Inspired by a friend who was “too-lazy” to take a shower, 22-year old South African university student Ludwick Marishane has invented a revolutionary new product suggested to be the end of hygiene problems within developing countries.
After only a few short months of research on the Internet, the University of Cape Town student has developed DryBath, a clear gel that can be applied to skin to clean without the use of soap or water. The new product contains a blend of biocide, bioflavinoids and moisturizers that kill germs and leaves the user smelling fresh.
This product has won Marishane the 2011 Global Student Entrepreneur of the Year Award, and is creating quite a buzz in the international healthcare field due to its widespread applications in Africa and other parts of the developing world. Because clean water and suitable soap are basic necessities that are hard to come by in these countries, DryBath may change the lives of millions. Marishane hopes to have his product available to these areas to help curb the spread of easily treatable diseases such as trachoma and diarrhea plaguing these areas.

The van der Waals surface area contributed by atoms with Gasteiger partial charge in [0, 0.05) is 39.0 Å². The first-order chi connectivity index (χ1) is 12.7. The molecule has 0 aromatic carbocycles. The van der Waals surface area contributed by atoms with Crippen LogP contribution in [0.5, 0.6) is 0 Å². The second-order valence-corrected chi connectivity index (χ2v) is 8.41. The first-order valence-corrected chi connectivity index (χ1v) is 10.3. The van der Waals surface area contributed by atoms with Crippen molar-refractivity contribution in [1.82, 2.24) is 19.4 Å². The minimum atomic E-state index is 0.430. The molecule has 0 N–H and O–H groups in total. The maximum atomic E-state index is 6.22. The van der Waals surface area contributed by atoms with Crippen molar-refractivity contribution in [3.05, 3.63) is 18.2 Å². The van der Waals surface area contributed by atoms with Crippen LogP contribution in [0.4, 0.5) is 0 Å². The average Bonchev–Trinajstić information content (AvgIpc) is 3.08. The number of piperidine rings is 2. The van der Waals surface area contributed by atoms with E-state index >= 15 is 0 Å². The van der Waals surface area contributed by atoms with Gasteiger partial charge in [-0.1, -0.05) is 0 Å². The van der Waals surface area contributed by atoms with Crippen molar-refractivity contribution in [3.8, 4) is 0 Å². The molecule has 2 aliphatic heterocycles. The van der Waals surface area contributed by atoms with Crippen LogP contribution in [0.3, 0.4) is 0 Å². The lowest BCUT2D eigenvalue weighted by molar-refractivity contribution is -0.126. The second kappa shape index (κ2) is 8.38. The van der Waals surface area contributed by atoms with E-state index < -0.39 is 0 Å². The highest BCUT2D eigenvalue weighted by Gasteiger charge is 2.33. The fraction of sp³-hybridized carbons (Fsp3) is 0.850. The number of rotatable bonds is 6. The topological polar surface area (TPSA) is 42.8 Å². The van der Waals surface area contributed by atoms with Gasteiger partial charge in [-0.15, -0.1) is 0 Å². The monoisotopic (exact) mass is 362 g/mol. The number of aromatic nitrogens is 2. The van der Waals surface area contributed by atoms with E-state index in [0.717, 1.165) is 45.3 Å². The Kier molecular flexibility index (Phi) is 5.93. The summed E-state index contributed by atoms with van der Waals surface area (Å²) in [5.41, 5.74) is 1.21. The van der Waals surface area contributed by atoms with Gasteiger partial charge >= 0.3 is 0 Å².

Differing from traditional anti-bacterial hand soap, this product eliminates the heavy alcohol odor and creates an odorless, biodegradable cleansing film that also moisturizes and protects. It is labeled as non-toxic, hypo-allergenic, non sticky/greasy and long-lasting. Now that it is patented and trademarked, Marishane told Innovation News Daily that he normally charges 50 cents a packet, except to corporate consumers such as airlines, who are charged $1.50 per packet. The product has also attracted attention from charities, which will be able to distribute his product to regions and communities in need.
For more information, visit headboy.org/drybath.